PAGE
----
Pool covers are the best way to keep your pool and all your pool equipment healthy. However, if you live in a windy or hurricane-prone region and are facing some trouble with the cover blowing off, it may be worth investing in something that will keep your cover in place.
Luckily, there are a lot of solutions (most of them budget-friendly!). I will cover a range of options, including clips, weights, anchors, cover tracks, and more!
- Solutions to consider to keep an above ground pool cover in place include using a cable and winch, pool clips, or a cover seal.
- Solutions for inground pool covers include concrete anchors, water tubes, and pool sandbags.
- If you have a large budget, consider investing in an automatic slatted pool cover system or cover tracks.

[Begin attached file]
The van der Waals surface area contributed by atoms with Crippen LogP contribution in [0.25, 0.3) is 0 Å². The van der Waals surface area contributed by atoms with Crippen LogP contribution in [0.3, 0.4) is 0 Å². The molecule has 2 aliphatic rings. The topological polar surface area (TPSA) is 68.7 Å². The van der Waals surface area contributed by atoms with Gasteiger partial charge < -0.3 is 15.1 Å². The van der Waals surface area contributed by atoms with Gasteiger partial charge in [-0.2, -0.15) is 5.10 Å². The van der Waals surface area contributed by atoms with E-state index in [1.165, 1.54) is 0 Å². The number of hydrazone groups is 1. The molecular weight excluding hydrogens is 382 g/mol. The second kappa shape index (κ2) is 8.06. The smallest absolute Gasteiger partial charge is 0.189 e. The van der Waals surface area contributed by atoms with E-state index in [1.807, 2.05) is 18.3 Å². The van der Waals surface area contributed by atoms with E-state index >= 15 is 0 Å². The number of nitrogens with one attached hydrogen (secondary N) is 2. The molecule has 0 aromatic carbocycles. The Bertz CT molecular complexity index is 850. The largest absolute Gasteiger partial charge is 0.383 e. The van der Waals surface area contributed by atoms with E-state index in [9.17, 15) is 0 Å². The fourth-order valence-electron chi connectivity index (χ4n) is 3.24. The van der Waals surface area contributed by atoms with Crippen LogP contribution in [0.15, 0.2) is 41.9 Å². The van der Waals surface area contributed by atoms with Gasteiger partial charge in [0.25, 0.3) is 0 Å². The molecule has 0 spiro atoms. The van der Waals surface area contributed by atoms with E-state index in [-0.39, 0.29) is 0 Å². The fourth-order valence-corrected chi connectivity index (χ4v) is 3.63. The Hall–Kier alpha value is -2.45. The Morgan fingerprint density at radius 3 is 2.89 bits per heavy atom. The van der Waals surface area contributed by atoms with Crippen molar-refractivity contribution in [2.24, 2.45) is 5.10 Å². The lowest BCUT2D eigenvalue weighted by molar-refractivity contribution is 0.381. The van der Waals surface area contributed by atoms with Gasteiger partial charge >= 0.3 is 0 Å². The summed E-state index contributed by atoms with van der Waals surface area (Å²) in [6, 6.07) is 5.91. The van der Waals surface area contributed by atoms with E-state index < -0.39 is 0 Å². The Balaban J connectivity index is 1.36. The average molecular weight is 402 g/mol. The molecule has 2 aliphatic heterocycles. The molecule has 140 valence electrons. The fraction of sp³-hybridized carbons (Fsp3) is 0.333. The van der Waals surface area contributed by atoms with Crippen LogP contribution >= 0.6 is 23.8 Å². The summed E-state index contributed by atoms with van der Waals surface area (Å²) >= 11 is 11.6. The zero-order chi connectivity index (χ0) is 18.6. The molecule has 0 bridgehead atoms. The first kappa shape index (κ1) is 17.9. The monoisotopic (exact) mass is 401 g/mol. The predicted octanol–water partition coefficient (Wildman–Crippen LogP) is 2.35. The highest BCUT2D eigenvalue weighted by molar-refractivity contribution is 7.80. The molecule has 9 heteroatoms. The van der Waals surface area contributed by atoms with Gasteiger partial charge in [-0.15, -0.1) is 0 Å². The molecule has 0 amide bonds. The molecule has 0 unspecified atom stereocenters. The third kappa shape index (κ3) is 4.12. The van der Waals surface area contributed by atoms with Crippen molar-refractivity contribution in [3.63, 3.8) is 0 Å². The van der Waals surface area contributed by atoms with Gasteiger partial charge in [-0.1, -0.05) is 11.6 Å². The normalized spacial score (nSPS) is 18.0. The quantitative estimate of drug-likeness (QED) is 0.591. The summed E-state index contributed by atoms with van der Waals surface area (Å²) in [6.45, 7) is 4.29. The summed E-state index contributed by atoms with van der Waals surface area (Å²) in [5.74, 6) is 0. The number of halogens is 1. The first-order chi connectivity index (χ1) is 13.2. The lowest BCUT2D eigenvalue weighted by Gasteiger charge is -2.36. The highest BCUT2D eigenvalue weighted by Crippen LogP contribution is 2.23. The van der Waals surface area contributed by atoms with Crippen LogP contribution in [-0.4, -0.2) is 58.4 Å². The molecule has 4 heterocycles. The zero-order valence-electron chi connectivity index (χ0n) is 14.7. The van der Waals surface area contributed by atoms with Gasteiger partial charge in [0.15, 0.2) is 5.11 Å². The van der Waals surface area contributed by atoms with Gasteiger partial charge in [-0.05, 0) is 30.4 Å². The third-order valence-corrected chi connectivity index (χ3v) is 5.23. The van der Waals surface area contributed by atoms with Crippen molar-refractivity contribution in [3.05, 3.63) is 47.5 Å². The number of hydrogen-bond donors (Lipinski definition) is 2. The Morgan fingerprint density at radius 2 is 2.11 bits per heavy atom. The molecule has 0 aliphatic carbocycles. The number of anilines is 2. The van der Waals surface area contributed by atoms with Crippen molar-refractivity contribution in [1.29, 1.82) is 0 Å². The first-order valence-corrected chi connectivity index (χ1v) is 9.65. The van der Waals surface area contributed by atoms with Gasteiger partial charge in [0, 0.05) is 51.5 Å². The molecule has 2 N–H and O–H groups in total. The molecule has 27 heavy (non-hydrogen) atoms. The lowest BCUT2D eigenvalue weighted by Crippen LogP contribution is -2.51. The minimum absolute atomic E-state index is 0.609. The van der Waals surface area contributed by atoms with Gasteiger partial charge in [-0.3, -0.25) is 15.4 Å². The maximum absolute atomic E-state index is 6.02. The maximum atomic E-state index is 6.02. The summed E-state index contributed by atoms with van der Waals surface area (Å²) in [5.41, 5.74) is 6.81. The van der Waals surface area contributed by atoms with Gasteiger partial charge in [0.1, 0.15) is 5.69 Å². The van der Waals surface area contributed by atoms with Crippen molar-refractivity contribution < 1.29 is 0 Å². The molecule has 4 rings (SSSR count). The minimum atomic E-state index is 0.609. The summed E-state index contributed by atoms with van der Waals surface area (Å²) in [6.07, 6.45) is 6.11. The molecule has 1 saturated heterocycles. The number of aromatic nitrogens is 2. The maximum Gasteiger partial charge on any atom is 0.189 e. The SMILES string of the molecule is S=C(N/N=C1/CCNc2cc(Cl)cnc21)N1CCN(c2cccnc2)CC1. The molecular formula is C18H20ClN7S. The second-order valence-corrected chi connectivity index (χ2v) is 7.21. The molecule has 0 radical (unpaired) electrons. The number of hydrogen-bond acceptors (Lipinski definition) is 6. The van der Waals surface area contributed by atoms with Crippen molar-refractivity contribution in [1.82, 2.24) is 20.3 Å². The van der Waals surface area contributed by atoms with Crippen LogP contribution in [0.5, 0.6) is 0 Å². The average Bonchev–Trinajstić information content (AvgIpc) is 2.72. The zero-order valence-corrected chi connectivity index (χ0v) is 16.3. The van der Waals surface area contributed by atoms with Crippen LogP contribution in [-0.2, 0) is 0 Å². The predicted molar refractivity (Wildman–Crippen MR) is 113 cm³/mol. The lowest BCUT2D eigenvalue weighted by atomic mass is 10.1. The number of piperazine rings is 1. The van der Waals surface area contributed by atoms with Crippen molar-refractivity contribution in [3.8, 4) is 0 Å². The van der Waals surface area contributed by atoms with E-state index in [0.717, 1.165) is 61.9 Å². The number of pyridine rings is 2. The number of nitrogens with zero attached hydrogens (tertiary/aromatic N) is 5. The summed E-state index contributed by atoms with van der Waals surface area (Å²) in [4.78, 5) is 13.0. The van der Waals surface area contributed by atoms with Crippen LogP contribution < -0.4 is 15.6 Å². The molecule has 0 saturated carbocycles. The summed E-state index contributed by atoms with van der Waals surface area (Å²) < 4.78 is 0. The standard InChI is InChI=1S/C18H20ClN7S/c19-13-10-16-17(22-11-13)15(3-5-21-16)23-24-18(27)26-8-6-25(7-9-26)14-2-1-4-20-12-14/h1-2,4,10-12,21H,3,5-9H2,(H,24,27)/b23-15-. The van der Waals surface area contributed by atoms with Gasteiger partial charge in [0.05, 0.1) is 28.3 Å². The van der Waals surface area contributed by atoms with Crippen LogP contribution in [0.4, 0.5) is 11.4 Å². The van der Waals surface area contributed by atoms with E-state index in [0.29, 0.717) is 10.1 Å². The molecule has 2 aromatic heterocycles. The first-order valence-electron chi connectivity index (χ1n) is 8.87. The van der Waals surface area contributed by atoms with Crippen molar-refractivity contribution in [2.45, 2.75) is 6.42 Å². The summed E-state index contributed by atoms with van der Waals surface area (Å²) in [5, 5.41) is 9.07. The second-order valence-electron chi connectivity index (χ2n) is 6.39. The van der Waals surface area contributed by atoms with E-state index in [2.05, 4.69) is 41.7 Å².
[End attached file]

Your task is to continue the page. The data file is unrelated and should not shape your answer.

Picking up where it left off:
10 Ways To Keep Your Pool Cover From Blowing Off
There are many different ways to keep your pool cover from blowing off. Here are 10 of my top suggestions!
Cable and Winch
If you have an above ground pool, a cable and winch system is a great way to hold down a pool cover during windy days. It costs around $15 to $25 to get a basic set online.
Installation is easy: you have to thread the cable through the pool cover, pass it through the two holes in the winch, and then use it to reinforce the cable tightly, securing the cover. Make sure it is tight and invest in a good quality cable and winch – a faulty set can easily snap and release the cover.
If you already use a cable and winch system and still face issues, consider investing in a new pair. For added protection, you could also add cover clips to keep the pool cover in place.